Vladimir Putin and his cronies have stolen $1 trillion from the Russian people: Bill Browder

Vladimir Putin and his cronies have stolen $1 trillion from the Russian people: Bill Browder
Paris - June 21: Vladimir Putin during a work visit at Matignon, June 21, 2011 in Paris, France (Shutterstock).

A leading expert on Russian political corruption estimates President Vladimir Putin and his oligarch cronies have stolen as much as $1 trillion from the Russian people since the dissolution of the Soviet Union.

Speaking at a New York event to promote his new book "Freezing Order," Bill Browder - who was a major investor in the country until he was targeted for retribution by Putin for calling attention to government corruption - said, "That was money that was supposed to be spent on health care and education, roads and services."

Browder, who describes himself as Russian President Vladimir Putin's "Enemy Number One", has led an anti-corruption campaign in memory of his whistle-blowing former employee Sergei Magnitsky, who died in prison.

Magnitsky went public with details of massive fraud by Russian state officials before being charged with tax evasion and later dying in detention in 2009 after a year in jail.

Browder, a US-born British citizen, headed a major investment firm in Moscow in the 1990s and 2000s but fell foul of the authorities and has since been convicted in absentia of tax evasion and deliberate bankruptcy.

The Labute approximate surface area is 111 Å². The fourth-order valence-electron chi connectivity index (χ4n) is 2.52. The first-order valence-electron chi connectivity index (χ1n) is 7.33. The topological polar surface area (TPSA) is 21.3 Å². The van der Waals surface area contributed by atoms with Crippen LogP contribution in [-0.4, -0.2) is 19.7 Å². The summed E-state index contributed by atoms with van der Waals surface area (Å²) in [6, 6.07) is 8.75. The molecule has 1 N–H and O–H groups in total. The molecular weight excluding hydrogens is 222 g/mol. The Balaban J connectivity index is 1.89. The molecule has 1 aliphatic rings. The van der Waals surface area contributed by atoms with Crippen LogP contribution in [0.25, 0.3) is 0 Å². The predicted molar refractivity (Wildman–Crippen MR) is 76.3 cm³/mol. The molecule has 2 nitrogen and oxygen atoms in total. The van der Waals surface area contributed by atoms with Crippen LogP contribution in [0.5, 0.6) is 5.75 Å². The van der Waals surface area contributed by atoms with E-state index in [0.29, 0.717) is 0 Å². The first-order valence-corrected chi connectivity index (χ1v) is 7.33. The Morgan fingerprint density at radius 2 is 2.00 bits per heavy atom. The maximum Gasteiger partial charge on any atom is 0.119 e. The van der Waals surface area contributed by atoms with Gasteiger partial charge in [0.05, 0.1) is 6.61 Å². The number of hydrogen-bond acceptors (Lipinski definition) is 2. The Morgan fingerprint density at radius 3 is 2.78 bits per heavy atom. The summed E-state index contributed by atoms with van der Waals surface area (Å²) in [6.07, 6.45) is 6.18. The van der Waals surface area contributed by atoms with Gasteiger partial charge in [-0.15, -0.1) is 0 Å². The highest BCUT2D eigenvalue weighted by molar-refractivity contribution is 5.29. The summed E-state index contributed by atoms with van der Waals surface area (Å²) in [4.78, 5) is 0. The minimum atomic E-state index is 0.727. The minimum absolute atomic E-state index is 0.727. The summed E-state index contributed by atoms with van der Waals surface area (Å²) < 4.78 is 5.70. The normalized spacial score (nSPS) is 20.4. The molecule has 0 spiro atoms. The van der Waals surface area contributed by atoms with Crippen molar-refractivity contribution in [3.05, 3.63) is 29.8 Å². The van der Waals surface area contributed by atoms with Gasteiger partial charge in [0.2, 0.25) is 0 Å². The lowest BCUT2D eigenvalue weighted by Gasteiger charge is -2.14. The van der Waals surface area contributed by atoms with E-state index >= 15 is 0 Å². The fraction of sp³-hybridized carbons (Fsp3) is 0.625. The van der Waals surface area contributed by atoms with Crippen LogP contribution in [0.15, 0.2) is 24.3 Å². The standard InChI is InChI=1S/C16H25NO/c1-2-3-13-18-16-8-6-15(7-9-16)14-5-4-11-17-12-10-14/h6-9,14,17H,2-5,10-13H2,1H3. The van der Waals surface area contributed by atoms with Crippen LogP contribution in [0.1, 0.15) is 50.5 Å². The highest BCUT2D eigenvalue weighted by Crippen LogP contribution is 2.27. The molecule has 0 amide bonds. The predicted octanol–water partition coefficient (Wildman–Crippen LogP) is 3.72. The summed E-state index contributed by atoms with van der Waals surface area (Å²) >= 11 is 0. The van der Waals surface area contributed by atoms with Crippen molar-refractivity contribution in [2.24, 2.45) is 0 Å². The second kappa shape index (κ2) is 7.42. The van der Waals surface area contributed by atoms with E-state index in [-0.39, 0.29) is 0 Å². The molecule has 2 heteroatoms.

He says most people look at Putin and Russia through the wrong lens.

“Everyone tries to think about Russia as a sovereign state and Putin as a leader acting in national interest,” Browder said to Yahoo News, describing that outlook as a fundamental misunderstanding. “You think you can apply political science to Russia. You need to apply criminal science. You need to be a criminologist to understand Russia. People don’t go into government to serve the country. They go into government to steal money.”

Browder also has harsh words about lawyers, bankers and others who have been helping Russian oligarchs hide their wealth in London, the United States and elsewhere around the world. “They’re just a bunch of greedy bastards that are trying to make as much money as possible,” he said. “They don’t care who they’re working for.”

The financier also thinks attention paid to the dramatic seizures of oligarchs' super-yachts is a distraction. “The real money is held in highly complex trusts and structures,” Browder said, in offshore havens like Jersey and the Cayman Islands.

With additional reporting by AFP

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